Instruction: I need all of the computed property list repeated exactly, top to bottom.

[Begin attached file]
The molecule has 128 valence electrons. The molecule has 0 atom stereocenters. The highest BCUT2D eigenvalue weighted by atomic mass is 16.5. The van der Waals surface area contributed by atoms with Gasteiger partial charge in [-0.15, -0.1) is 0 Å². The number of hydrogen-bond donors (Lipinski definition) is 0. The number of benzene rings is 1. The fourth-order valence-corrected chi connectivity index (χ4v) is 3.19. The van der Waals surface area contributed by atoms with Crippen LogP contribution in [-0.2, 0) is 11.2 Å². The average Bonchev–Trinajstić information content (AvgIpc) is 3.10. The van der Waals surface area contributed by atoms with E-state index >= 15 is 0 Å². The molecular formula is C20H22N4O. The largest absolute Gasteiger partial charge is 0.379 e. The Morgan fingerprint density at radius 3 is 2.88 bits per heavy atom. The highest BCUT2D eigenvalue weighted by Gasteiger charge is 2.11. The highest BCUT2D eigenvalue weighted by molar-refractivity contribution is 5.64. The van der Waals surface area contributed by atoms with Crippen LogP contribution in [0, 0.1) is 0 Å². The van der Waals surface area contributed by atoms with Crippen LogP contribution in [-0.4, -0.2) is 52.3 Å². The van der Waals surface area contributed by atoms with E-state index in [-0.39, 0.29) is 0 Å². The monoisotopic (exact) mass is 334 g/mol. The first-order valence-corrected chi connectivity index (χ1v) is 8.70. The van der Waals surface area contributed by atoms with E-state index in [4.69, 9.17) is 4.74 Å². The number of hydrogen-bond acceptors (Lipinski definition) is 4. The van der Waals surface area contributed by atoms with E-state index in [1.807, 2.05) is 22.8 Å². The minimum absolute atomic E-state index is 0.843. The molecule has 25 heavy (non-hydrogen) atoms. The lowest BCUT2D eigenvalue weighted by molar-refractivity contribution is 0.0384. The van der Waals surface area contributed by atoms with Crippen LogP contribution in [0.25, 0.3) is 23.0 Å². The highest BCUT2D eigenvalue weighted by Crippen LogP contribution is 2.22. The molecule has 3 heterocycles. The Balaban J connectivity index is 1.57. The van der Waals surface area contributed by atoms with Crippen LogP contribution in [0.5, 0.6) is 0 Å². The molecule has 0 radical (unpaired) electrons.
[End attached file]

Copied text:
The molecule has 128 valence electrons. The molecule has 0 atom stereocenters. The highest BCUT2D eigenvalue weighted by atomic mass is 16.5. The van der Waals surface area contributed by atoms with Gasteiger partial charge in [-0.15, -0.1) is 0 Å². The number of hydrogen-bond donors (Lipinski definition) is 0. The number of benzene rings is 1. The fourth-order valence-corrected chi connectivity index (χ4v) is 3.19. The van der Waals surface area contributed by atoms with Crippen LogP contribution in [-0.2, 0) is 11.2 Å². The average Bonchev–Trinajstić information content (AvgIpc) is 3.10. The van der Waals surface area contributed by atoms with E-state index >= 15 is 0 Å². The molecular formula is C20H22N4O. The largest absolute Gasteiger partial charge is 0.379 e. The Morgan fingerprint density at radius 3 is 2.88 bits per heavy atom. The highest BCUT2D eigenvalue weighted by Gasteiger charge is 2.11. The highest BCUT2D eigenvalue weighted by molar-refractivity contribution is 5.64. The van der Waals surface area contributed by atoms with Crippen LogP contribution in [0, 0.1) is 0 Å². The van der Waals surface area contributed by atoms with Crippen LogP contribution in [-0.4, -0.2) is 52.3 Å². The van der Waals surface area contributed by atoms with E-state index in [-0.39, 0.29) is 0 Å². The monoisotopic (exact) mass is 334 g/mol. The first-order valence-corrected chi connectivity index (χ1v) is 8.70. The van der Waals surface area contributed by atoms with E-state index in [4.69, 9.17) is 4.74 Å². The number of hydrogen-bond acceptors (Lipinski definition) is 4. The van der Waals surface area contributed by atoms with E-state index in [1.807, 2.05) is 22.8 Å². The minimum absolute atomic E-state index is 0.843. The molecule has 25 heavy (non-hydrogen) atoms. The lowest BCUT2D eigenvalue weighted by molar-refractivity contribution is 0.0384. The van der Waals surface area contributed by atoms with Crippen LogP contribution in [0.25, 0.3) is 23.0 Å². The highest BCUT2D eigenvalue weighted by Crippen LogP contribution is 2.22. The molecule has 3 heterocycles. The Balaban J connectivity index is 1.57. The van der Waals surface area contributed by atoms with Crippen LogP contribution in [0.5, 0.6) is 0 Å². The molecule has 0 radical (unpaired) electrons.